The final image was shot with the Flash Off using an ISO of 1600, and I’m still hand holding the camera. By setting the camera’s ISO to a higher number, I’m letting more light into the camera which allows for a faster shutter speed and results in a sharper image. Keep in mind, when you raise your ISO you introduce noise into your image (similar to film grain). This translates to tiny, discolored pixels in the dark areas of your image. Typically, dSLR camera sensors are better at handling higher ISO speeds, but now even compact camera sensors are producing less noise at higher speeds. Personally, I’d rather deal with a little “noise” than have a blurry shot. Experiment and see how your camera responds.
Your camera’s flash reaches approximately 10 feet so it won’t illuminate anything past that distance. When shooting a landscape in low light, turn off your flash, steady your camera on a tripod or solid surface to prevent blur, and take advantage of your camera’s two-second self timer to prevent any accidental camera movement.
- If you’re shooting with a compact camera, you may not be able to manually select a slow shutter speed, but your camera will adjust for a decent exposure.
- If you do have manual control over your shutter speed, or you’re using a dSLR, set your camera to Manual, your ISO between 200 and 400, and try various slow shutter speeds (1/30 of a second and slower). Adjust your aperture to create an exposure that looks good on your LCD viewfinder. Every lighting situation varies, so experiment and don’t be afraid to take chances. With digital photography, you can take as many pictures as your memory card can hold.
Every December our local pier dresses up for the holidays. I try to capture a different angle and lighting condition each time I venture out to document this tradition, and I always take a lot of pictures. As the light changes, I adjust my camera settings. Some of the images from this session were very dark, others were lighter, I thought this one was just right.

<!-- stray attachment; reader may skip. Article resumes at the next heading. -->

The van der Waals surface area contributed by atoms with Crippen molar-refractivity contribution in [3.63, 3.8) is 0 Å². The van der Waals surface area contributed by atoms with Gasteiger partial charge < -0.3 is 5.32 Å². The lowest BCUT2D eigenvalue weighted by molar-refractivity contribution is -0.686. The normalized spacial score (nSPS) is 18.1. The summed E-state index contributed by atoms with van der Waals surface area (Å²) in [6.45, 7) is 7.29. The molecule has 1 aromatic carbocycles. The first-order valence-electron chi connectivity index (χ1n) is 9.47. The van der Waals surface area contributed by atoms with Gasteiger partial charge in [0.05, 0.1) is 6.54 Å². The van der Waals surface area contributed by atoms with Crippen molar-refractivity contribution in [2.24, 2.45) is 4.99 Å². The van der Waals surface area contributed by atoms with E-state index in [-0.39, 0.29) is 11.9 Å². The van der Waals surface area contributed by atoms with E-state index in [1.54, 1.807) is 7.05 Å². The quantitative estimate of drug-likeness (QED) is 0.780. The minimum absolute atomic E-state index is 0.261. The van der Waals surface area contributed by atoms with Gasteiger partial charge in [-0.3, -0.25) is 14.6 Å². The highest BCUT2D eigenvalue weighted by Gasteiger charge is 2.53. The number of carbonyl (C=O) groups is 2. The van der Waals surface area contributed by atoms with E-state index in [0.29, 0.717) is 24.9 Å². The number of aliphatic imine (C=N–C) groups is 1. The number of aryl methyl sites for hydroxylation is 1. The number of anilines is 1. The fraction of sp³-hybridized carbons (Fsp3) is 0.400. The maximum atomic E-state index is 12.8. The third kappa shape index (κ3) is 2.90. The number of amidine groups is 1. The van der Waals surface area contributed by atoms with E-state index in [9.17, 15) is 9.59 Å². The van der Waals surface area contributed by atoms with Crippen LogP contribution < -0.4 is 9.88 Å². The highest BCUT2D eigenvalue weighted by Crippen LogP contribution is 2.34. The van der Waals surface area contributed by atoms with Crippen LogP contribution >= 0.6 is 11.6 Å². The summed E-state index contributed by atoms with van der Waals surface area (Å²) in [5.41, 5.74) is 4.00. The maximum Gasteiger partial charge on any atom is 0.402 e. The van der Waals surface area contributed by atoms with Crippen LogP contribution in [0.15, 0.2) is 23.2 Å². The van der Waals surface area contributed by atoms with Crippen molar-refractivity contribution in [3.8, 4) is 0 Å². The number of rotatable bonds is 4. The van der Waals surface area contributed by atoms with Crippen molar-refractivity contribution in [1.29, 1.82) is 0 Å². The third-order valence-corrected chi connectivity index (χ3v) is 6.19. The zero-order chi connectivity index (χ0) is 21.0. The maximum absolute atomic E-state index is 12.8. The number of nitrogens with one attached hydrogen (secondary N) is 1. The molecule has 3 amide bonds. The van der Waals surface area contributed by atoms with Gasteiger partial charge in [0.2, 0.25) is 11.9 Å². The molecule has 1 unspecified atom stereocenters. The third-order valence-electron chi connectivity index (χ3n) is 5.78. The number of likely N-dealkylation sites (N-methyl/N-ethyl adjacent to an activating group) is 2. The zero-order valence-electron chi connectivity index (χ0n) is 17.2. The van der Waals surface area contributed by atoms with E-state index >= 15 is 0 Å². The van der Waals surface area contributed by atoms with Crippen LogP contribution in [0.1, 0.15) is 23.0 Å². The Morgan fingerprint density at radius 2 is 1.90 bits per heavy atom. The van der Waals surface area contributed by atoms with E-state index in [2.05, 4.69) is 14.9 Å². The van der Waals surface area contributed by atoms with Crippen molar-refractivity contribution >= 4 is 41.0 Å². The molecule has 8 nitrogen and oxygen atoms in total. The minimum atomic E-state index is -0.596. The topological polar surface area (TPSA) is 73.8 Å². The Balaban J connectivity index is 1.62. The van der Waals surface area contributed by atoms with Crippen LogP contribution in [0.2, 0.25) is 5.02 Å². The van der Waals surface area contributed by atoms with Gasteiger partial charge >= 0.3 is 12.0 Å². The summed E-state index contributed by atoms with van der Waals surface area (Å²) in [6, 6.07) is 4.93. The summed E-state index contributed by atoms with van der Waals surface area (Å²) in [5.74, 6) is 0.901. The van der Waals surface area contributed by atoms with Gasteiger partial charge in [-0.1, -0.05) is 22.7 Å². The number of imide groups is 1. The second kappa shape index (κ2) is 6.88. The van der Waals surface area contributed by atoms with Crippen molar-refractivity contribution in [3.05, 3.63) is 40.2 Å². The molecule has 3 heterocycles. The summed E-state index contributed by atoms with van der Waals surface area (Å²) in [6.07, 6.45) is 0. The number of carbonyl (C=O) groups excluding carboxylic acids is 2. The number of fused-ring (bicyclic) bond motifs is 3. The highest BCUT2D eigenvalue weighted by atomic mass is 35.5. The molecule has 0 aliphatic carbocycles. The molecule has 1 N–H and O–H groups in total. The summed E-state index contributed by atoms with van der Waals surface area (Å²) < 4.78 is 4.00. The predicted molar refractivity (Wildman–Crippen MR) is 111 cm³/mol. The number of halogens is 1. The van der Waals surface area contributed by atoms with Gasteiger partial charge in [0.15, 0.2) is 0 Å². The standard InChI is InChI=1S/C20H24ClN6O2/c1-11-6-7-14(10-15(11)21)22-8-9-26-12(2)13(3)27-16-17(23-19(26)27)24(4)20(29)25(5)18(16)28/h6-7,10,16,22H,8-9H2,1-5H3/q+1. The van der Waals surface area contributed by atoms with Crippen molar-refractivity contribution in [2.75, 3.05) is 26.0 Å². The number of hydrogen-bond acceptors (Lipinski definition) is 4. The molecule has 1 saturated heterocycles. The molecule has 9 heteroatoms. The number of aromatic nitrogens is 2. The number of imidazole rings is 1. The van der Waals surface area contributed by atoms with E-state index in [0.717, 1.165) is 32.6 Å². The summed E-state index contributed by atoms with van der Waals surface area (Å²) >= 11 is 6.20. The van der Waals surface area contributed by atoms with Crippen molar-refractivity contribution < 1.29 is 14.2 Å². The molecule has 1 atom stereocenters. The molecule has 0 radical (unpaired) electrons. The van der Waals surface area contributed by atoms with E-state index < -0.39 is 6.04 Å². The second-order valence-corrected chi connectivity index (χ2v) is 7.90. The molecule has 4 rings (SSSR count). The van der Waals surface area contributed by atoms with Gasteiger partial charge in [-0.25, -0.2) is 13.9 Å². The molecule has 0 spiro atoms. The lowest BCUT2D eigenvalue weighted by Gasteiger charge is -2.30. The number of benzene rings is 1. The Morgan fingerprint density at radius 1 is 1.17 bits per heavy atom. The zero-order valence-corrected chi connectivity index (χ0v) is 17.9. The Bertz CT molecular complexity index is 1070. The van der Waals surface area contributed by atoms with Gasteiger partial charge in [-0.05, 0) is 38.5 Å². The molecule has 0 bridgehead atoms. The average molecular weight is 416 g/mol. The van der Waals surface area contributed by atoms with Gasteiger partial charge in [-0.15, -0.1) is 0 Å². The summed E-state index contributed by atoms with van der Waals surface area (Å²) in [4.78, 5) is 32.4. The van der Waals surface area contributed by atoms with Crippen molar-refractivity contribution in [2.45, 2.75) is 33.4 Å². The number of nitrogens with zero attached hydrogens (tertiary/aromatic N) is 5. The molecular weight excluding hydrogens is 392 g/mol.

Here’s the deal - it’s dark outside and your subject is standing in front of some very festive lights. You’d like to capture the glow, yet still light up your subject. Poof! You take a picture and your flash goes off. The resulting image shows a well lit subject, but the lights look….washed out. What happened?
The Auto Flash works well in some situations, this is not one of them. Notice that my subject is illuminated, but the background lights look dim.
Most compact cameras and entry level dSLRs have a Night Portrait or Night Scene setting denoted by an icon on the Mode Dial or in the Menu settings. If you don’t have this option, look for Slow Synchro in your Menu settings. Night Scene, Night Portrait, and Slow Synchro use a slower shutter speed that captures the ambient light in your scene, while the flash still illuminates your subject. Since the shutter speed is slower, you may need to use a tripod or rest your camera on a stable surface to reduce image blur. Or you can use the blur as a creative element in your image. Try it, and see what happens.
This family photo was taken using a slow shutter speed (1/30) and flash. This setting allowed me to capture the glow of the tree lights and the flash cast a nice, even light on everyone’s face.
I hope these low-light photo tips inspire you to capture and remember the important people, places, and things that make your holiday special.